The first settlement that formed in the mouth of a river was called Malihaw, a name taken from a species of trees that were abundantly growing in the place. Malihaw became a barrio of Saravia (now EB Magalona) before 1880 the leader named Tomas was held as Teniente del Barrio; and then at later years it became a pueblo or town with Gregorio Conlu as the first ever called the Gobernacillo, married to Faustina Gosiaco also known as Capitana Tutang. The name of Malihaw was changed by Father Casimiro Hinolan in honor to their patron Saint Nuestra Senora de las Victorias.In the early 1900s, Alejandro Acuña Yap Quiña, a Philanthropist of Chinese ancestry, donated 20 hectares of his landholdings to the Municipality of Victorias which eventually became the present town site.
The official transfer of the seat of government from the old poblacion (now called) Daan Banwa (formerly Malihaw), was made on October 31, 1907 when the municipal building was blessed and inaugurated. Republic Act 8488 Converted the Municipality of Victorias into a Component City of Negros Occidental and renamed it the City of Victorias. It was signed into law by President Fidel V. Ramos on February 11, 1998 at Malacañan Palace, witnessed by Hon. Mayor Severo Acuña Palanca, key officials and members of the Senate and the House of Congress. March 21 of the same year saw the ratification of R.A. 8488 with a resounding YES vote (15,985). Every year henceafter, the City celebrates the Kadalag-an Festival on March 21 while the City Fiesta,
Halaran Festival is celebrated on April 26th, the Feast Day of Nuestra Señora de las VictoriasThe City of Victorias has a sloping and rolling terrain. The steeply descending hills from Barangay Gawahon gradually level off as they approach San Jose Estado, thus forming some sort of a plateau. Rolling hills can also be found in Hacienda Maria and Nasipunan. There is a forest glade at the northeast end of Mt. Silay with deep rivers, streams and creeks.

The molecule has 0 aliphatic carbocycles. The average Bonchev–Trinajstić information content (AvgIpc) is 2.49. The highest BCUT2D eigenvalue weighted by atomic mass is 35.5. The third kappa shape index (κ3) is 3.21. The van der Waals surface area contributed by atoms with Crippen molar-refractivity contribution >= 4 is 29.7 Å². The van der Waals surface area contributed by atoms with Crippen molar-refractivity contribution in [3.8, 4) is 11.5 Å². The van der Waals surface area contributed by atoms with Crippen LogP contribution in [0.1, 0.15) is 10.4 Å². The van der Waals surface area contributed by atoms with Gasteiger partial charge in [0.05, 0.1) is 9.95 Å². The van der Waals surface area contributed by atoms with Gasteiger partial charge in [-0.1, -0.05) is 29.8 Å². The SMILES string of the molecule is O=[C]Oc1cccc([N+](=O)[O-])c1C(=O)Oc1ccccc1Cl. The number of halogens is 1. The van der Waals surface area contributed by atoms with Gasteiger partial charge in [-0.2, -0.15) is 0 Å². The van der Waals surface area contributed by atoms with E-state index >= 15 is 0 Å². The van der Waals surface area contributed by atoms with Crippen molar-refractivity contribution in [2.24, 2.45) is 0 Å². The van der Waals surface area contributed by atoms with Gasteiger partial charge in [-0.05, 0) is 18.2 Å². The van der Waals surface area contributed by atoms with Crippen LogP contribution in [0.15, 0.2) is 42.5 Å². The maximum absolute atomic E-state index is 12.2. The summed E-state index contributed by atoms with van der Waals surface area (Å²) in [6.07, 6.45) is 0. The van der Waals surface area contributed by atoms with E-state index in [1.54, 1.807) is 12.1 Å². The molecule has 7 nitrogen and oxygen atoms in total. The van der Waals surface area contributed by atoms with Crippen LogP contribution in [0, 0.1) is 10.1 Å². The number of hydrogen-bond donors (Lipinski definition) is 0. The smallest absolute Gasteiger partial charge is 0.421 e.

The land pattern of the city as a whole has plenty of sloping land in mid-section going toward the mountains. The terrain from Barangay Gawahon down to Hacienda Teson is sloping with steep ascent, but from San Jose Estado it is plain and forming a sort of plateau. The City proper site is very impressive. The lay of the land can be appreciated as you walk along Osmeña Avenue (a portion of the national highway) formerly called Calle Real. The newly developed city plaza which is reputed to be one of the most beautiful (plaza) in Negros Occidental, features a skating rink, SK Pavillion, Senior Citizens Pavillion and the children’s playground. The flowering plants such as anthuriums, roses, the verdant vegetation and manicured landscape are meticulously cared for by staff of the Victorias City Plaza Development Authority directed by its President, Mrs. Remedios P. Bantug, now City Mayor of Victorias.
Predominant rolling hills where the present renovated city hall now stands are bounded in the north by the winding Magnanud River and in the south by the Guinpana-an Creek. The city is composed of valleys, rolling hills and the ever present small streams and rivers that wind along the vast sugarcane plantations. While the southern portion enjoys humus sandy loan soil because of the flat terrain, the northern portion of the city is hilly and has a sticky Guinbala-on clay soil. Fortunately, these types of soil are suited for sugarcane plantation. In 1990, the NSO reported a total population of 69,892, then Municipality of Victorias with the annual growth rate of 2.2%. The preliminary report of the 1995 Census of Population reported 77,558 which resulted to a reduction in the annual growth rate to 2.1% assuming that the annual growth rate will remain at 2.2%, its population will reach 96,870 in the year 2005.
The city work force is composed mostly of professionals, skilled and unskilled labor including sugarcane workers. Some are employed in offices and industries while others are self-employed. Of this group, a good number is working abroad. Some of the city overseas workers are semi-skilled and have developed themselves through hard work and experience. As a whole, the combined population of the city is 78,283 (1995 Census) and the average density of the city is 5:21 persons/hectare. Population distribution by mother tongue a total of 68,689 persons (about 98%) in the city has been reported to speak Ilonggo;ollowed by Cebuano (1.13%) and Tagalog (0.32%). Other anguages/dialects are Aklanon, Waray, Chinese, Chavacano, Maranao and others.